Deadly Outbreaks May Force Shift in US Food Inspections

Monday, 05 Mar 2012 04:33 PM

By Richard Wagner

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Deadly outbreaks of foodborne illnesses linked to sources other than livestock are prompting federal officials to rethink the way they monitor the nation’s food supply, The Washington Post reports.

For almost a century, the U.S. Department of Agriculture (USDA) has sent armies of inspectors to slaughterhouses, which the agency thought posed the greatest potential for tainted food.

But federal officials are looking for a better method, with food-borne illnesses striking one in six Americans a year and killing about 3,000.

They are considering monitoring foods that have become more popular in the American diet instead of allocating shrinking resources to slaughterhouses. That diet includes foods such as seafood, vegetables, fruit, dairy products, and shelled eggs, which the Food and Drug Administration (FDA) regulates now.

The FDA inspects the plants that produce those foods an average of once every 10 years, but it lacks the money to hire more inspectors.

Because of the FDA’s limited resources, the agency is forced to concentrate on foods and companies that have the worst track records on safety. And those inspections, employing genetic fingerprinting and other scientific methods to track contaminants to the source, usually come after an outbreak has occurred.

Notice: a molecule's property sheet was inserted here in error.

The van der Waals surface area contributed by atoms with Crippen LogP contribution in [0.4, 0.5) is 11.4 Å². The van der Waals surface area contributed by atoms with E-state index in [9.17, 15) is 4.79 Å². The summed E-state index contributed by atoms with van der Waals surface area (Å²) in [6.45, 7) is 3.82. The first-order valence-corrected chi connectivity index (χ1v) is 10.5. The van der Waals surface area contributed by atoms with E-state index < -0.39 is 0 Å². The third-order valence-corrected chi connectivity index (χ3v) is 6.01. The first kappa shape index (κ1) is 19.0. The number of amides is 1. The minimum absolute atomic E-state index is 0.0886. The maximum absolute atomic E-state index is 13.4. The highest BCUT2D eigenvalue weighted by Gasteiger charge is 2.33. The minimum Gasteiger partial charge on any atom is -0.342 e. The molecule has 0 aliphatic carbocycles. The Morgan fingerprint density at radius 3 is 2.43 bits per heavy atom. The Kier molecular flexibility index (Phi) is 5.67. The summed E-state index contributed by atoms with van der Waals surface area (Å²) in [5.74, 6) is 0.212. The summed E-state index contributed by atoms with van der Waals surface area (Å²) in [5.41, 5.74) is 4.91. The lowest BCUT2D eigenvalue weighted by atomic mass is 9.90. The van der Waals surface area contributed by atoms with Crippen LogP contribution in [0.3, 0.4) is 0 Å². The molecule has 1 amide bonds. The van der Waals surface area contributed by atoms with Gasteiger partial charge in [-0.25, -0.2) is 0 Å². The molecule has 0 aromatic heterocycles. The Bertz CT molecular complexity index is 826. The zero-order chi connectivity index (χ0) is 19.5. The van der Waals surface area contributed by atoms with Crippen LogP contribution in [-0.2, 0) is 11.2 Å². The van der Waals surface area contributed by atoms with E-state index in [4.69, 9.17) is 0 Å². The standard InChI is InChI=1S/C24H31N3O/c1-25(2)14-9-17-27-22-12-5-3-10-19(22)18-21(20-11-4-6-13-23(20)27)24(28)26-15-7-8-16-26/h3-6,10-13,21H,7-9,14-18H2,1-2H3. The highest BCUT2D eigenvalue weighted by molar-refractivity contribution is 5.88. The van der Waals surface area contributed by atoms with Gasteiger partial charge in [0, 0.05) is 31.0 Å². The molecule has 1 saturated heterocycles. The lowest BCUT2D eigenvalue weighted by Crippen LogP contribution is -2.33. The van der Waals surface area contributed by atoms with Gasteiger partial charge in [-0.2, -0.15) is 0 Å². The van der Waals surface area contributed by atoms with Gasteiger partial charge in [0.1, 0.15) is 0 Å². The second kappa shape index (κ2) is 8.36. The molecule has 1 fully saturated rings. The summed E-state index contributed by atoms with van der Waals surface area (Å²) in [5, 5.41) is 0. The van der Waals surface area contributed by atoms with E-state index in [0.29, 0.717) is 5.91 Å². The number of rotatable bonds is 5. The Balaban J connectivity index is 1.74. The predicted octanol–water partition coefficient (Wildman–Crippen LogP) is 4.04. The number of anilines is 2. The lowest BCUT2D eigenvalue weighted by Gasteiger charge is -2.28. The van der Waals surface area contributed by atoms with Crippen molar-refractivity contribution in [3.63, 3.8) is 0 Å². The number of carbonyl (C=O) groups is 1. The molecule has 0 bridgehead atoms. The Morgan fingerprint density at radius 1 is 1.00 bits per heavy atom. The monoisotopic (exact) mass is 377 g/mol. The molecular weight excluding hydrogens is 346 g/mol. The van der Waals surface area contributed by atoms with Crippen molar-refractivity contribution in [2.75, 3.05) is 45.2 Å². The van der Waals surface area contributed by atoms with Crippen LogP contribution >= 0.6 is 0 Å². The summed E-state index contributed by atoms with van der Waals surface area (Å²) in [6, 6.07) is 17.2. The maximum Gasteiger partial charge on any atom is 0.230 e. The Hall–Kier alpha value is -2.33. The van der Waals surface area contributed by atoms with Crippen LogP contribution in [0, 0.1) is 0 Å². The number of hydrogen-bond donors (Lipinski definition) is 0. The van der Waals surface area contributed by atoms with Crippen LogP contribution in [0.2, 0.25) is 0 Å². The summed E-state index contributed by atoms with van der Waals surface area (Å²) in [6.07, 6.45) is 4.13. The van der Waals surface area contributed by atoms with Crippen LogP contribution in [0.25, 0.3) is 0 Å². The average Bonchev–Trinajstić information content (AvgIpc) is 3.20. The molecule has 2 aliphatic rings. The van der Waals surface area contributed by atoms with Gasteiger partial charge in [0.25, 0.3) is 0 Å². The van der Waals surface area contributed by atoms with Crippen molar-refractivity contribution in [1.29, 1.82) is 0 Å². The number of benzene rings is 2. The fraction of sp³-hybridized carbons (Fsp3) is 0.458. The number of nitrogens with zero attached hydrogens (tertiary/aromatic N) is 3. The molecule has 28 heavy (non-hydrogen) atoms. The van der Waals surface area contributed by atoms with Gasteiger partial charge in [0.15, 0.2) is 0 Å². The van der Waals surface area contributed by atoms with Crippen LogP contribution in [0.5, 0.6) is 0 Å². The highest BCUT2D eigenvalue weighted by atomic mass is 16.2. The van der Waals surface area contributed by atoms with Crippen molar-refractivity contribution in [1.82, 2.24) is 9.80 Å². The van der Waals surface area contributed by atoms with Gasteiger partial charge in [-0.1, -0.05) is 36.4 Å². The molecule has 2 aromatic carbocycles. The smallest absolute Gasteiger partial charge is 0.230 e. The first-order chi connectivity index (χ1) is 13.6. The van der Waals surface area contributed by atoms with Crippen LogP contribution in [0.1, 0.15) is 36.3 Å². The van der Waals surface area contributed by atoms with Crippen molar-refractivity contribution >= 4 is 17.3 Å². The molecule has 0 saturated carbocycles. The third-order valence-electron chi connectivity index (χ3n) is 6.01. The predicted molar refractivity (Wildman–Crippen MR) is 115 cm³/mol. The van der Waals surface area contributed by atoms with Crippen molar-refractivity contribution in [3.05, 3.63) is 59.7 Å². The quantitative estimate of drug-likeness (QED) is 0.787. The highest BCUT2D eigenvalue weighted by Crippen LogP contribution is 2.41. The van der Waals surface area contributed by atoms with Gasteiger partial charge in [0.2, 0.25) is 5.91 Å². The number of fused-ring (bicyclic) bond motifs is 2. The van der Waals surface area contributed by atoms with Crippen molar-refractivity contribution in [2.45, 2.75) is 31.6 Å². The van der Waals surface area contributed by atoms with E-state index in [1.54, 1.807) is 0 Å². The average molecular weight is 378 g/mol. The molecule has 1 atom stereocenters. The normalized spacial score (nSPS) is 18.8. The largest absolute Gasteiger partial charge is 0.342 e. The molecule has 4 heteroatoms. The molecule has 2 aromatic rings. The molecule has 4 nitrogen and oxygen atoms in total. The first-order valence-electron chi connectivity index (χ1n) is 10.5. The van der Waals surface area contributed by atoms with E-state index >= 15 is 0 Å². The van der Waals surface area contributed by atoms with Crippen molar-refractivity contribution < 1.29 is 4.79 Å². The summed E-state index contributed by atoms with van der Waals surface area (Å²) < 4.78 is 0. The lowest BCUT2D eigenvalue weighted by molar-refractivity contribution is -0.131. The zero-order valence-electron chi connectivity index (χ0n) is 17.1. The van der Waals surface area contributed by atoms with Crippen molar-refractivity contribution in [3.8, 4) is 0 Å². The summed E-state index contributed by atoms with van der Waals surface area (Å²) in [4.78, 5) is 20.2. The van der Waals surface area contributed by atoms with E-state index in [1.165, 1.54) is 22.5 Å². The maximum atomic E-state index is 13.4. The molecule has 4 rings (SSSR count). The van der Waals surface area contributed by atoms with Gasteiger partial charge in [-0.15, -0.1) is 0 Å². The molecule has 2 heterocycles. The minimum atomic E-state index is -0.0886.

However, food safety experts contend that the government could do a better job of guarding the food supply by dramatically changing the way the USDA and the FDA try to prevent food-borne illnesses.

“We have two extremes in the inspection programs,” Michael Doyle, a microbiologist in charge of the Center for Food Safety at the University of Georgia, told the Post. “Neither system is working very well. They both need to be updated and upgraded.”

A law enacted last year attempts to do just that by forcing the FDA to shift its emphasis from responding to outbreaks to preventing them. Under the law, the agency must increase the frequency of inspections and food companies must test consistently for potential hazards.

Unfortunately, the law did not appropriate money to hire additional inspectors. President Barack Obama has asked for $863 million for FDA food safety programs, compared with $1 billion a year the USDA spends on food safety, according to the Post.

Obama’s proposed budget for the next fiscal year includes fees to generate $225 million to help the FDA meet the requirements of the new law. Congress, however, rejected similar plans in the past. Companies also oppose the fees.

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